As the protagonist says: “You couldn’t escape from your doom even if you could predict your future right.”
Small-town moral corruption is also at the centre of To Kill a Watermelon, which is based on a novella about a roadside fruit vendor forced to rethink his world view after playing a part in the arrest and execution of a man who took up arms to resist a corrupt official and his bullying family.
While most Chinese adaptations would water down anything controversial in the source material, director and screenwriter Gao Zehaoadds elements to the original story to up the political ante of his film.
One of its villains, a village chief, speaks explicitly about how ordinary people should comply with their leaders. After experiencing an epiphany, the disgruntled protagonist burns a 100 yuan banknote – a vote of no confidence in those in power, given how a previous close-up of the same bill revealed the image of the Great Hall of the People on its back.
Zhou Ziyang’s Old Beast was originally titled Old Bastard– and its protagonist certainly lives up to that. Played by veteran actor Tu Men, Yang is a pensioner who would stay out all night at massage parlours, secretly sell a best friend’s only source of income – a camel – to buy gifts for his mistress, and steal the money marked for his wife’s operation to pay his own debts.
His antics eventually lead to a violent showdown with his dismayed offspring, a scuffle that leads to another stand-off between them in the courts.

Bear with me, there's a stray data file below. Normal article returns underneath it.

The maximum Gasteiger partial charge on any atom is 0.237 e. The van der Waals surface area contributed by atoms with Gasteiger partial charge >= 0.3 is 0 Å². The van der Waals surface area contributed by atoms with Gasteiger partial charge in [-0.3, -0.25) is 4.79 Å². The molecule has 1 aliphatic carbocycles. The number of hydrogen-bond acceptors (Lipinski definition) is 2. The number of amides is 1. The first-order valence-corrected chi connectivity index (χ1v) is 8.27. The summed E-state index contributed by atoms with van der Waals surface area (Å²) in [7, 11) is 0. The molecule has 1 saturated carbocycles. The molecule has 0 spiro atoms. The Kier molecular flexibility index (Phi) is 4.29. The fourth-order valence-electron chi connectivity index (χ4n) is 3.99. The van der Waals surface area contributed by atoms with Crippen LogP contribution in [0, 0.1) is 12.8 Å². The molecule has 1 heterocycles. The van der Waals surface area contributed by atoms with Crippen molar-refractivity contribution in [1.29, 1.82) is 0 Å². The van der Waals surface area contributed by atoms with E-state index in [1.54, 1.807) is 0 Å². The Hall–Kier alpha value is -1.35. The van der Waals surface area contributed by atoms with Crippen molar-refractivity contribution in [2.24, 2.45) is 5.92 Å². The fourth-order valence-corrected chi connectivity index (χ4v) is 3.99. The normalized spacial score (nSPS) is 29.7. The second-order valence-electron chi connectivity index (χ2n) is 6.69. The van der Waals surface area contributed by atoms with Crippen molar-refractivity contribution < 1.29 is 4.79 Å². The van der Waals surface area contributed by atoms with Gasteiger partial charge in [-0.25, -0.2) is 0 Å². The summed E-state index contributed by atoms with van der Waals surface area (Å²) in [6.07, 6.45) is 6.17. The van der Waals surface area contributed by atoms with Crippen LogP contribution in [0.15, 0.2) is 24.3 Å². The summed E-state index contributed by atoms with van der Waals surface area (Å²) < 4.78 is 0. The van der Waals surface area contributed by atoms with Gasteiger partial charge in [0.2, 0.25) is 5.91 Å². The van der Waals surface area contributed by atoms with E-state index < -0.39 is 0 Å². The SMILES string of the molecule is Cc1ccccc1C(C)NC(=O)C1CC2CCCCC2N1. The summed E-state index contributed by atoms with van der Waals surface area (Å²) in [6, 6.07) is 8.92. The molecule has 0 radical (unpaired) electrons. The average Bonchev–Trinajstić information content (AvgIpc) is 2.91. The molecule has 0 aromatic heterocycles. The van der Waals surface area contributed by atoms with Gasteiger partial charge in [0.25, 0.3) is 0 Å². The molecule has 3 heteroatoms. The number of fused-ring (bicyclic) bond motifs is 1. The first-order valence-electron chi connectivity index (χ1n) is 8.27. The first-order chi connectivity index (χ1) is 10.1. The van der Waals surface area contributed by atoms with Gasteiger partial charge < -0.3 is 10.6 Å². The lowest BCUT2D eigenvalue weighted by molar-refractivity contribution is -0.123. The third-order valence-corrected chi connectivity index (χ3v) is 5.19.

All this is set in Ordos, the lavish, underpopulated megacity in Inner Mongolia once notorious for its empty boulevards and apartment blocks – all of which viewers see as Zhou’s lead character travels around the city on his various escapades.
The old man’s near-amoral attitude towards his family (“Lock them up for a few years for all I care,” he tells a judge about what he wants the court to do with his children) is a reminder of the dysfunctional relationships spawned by the Cultural Revolution – a topic the film’s producer, the “Sixth Generation” auteur Wang Xiaoshuai, has frequently visited in his own work.
Some films show a younger generation of filmmakers increasingly looking abroad for inspiration. Zhang Wenlong’s A Mix of Oil and Water is a film of two halves. First, there’s a black-and-white film-within-a-film about three university students in Nanjing; 40 minutes into that and after a title card, colour appears and the story starts again with the characters now appearing as their real selves, people who have been used as models for a student’s film.
Made on a budget of 4,000 yuan (HK$4,600) and probably with the unpaid services of the director’s friends, A Mix of Oil and Water reveals influences from far and wide: elements and sentiments from Wong Kar-wai’s Happy Together (1997) along with Apichatpong Weerasethakul’s bifurcated storytelling structure and Jean-Luc Godard’s penchant for tracking shots.
A Mix of Oil and Water – like its more subversive counterparts this year – exemplifies FIRST’s foundational ethos of breaking barriers. With its link-up with the International Film Festival Rotterdam and Hungarian director Béla Tarr’s presence as the mentor of its training camp, the festival has also consolidated its standing beyond China’s borders, a sign that this year’s FIRST shouldn’t be the last.